We thought July was our last time this summer to savor the pacific northwest and the towering Evergreens that join, but from the unfortunate events with my dad we were graced with another trip back to Seattle.
The weekend was harder than I could have ever anticipated. I was depleted emotionally by the end, but I felt an ounce of closure. Time hasn't been on my side this summer, and each day seems to be harder without my dad. I badly want to call him and talk endlessly about running and the new trails Justin and I have discovered. I want to talk about my race schedule, my workouts, my weekly mileage, and all the little things that no one else understands unless they are an overly obsessive runner like my dad. And I really need him to edit my grad school papers because he always had the patience for my fleeting thoughts. My professors are now at the mercy of my writing, riddled with typos.
I couldn't come back to Washington without going to the mountains. Running and nature, my two sources of healing, were melded together in beautiful form by running a portion of the Pacific Crest Trail with Justin, Trisha, and Uli Steidl. I have been reading about Shinrin-Yoku, the Japanese term which literally translates to Forest Bathing, or taking a visit to the forest to improve one's health. Studies have shown that Shinrin-Yoku positively affects the nervous system, particularly by reducing stress hormones. Without the outdoors, I would be at a standstill with grief. Every day spent outside is a step forward in healing the pain of losing my dad.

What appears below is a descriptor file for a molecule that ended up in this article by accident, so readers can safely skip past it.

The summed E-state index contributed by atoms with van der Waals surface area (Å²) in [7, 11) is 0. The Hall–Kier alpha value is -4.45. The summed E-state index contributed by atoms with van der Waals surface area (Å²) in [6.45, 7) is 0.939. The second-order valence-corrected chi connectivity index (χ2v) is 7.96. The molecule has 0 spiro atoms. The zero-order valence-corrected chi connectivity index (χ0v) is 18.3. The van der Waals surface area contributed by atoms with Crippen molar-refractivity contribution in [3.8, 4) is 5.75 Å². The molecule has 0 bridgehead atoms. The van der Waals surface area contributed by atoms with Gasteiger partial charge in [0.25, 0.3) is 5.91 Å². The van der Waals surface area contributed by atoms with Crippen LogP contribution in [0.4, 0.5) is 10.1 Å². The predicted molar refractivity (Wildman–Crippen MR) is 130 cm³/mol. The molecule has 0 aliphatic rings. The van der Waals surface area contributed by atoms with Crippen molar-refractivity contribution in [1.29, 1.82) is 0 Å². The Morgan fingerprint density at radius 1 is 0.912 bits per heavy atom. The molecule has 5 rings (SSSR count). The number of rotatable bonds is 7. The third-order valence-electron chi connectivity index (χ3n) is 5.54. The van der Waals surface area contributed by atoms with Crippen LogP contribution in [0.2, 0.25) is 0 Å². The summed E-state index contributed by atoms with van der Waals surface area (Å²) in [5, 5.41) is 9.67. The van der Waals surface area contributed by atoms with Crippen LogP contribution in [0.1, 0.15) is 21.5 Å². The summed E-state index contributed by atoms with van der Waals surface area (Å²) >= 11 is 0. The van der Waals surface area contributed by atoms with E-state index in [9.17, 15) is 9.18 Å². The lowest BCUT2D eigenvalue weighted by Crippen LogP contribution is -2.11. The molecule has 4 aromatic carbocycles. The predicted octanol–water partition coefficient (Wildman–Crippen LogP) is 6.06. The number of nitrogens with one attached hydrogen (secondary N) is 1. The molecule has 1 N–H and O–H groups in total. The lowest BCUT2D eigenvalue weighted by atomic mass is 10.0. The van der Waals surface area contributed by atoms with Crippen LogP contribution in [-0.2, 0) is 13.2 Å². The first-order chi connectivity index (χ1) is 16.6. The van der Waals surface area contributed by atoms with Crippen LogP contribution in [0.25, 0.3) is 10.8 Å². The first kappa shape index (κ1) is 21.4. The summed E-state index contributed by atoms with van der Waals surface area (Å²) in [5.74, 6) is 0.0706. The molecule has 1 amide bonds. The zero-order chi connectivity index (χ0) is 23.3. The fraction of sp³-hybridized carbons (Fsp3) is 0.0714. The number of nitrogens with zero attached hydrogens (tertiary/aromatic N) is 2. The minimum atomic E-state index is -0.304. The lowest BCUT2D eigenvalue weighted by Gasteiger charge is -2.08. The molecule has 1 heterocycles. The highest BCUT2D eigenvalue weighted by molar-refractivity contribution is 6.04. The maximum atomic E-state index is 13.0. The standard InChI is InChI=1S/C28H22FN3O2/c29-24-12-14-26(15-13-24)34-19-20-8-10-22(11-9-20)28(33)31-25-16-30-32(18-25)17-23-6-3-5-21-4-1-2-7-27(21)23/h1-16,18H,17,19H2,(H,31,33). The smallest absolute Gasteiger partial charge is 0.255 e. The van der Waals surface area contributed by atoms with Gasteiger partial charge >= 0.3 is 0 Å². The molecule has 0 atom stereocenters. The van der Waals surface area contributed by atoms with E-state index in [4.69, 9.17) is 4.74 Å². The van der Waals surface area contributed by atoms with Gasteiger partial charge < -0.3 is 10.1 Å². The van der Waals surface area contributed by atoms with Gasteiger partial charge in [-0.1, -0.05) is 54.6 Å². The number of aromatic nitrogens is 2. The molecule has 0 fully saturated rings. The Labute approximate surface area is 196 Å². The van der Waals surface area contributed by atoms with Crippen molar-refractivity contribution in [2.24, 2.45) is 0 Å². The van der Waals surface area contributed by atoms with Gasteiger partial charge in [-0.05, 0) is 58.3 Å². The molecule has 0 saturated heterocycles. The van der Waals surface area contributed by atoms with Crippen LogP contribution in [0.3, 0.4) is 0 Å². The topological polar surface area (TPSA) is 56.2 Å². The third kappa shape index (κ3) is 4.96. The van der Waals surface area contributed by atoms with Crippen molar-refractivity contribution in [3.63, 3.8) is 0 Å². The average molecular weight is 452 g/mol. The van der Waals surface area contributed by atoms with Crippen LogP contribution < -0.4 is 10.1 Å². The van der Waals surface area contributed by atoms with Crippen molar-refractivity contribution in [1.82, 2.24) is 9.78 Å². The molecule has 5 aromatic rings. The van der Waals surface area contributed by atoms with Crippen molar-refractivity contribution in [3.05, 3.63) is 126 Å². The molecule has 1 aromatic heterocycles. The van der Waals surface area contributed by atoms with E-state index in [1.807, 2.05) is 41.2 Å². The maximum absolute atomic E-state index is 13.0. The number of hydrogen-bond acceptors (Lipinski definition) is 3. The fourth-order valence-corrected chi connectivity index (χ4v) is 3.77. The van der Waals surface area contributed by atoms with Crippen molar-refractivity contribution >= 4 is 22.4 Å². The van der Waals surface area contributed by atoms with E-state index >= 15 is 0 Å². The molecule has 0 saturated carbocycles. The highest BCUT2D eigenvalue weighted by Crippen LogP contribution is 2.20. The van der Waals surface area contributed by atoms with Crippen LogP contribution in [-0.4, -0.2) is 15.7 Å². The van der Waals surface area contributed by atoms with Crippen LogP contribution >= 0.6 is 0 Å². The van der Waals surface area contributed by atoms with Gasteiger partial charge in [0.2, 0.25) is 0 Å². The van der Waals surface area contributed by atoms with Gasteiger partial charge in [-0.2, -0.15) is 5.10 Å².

This was my first time running to Kendall Katwalk, but we chose this route because it is an iconic section of the PCT. It has about 2,500 ft of elevation gain over 13 miles from the pass to the Katwalk, and is very steady in its climb, making for an enjoyable run down the trail. The Katwalk itself is stunning. It looks like the trail was literally blasted out of the side of the mountain with a sharp drop to the side. There is a 360 view of the cascades that is hard to beat on other nearby trails.
Once we reached the parking lot Uli knew of an area off Alpental Road with a flowing creek. Washington is notorious for its Alpine Lakes, which never disappoint. We soaked in the pools until hunger won us over and then we headed back to Seattle.
Arizona has a lot to live up to, but we are finding our place in the desert. Once the temperature reading dips below 100F I can stop constantly dreaming of Washington's cool mountain weather and sky-high pines whose shade I am in dire need of.
My husband and I are outdoor travel junkies who like to spend our free time experiencing nature and new cultures. On Sweet World Travels you will find stories of our adventures, our lives as health care practitioners, and the communities we serve in our travels.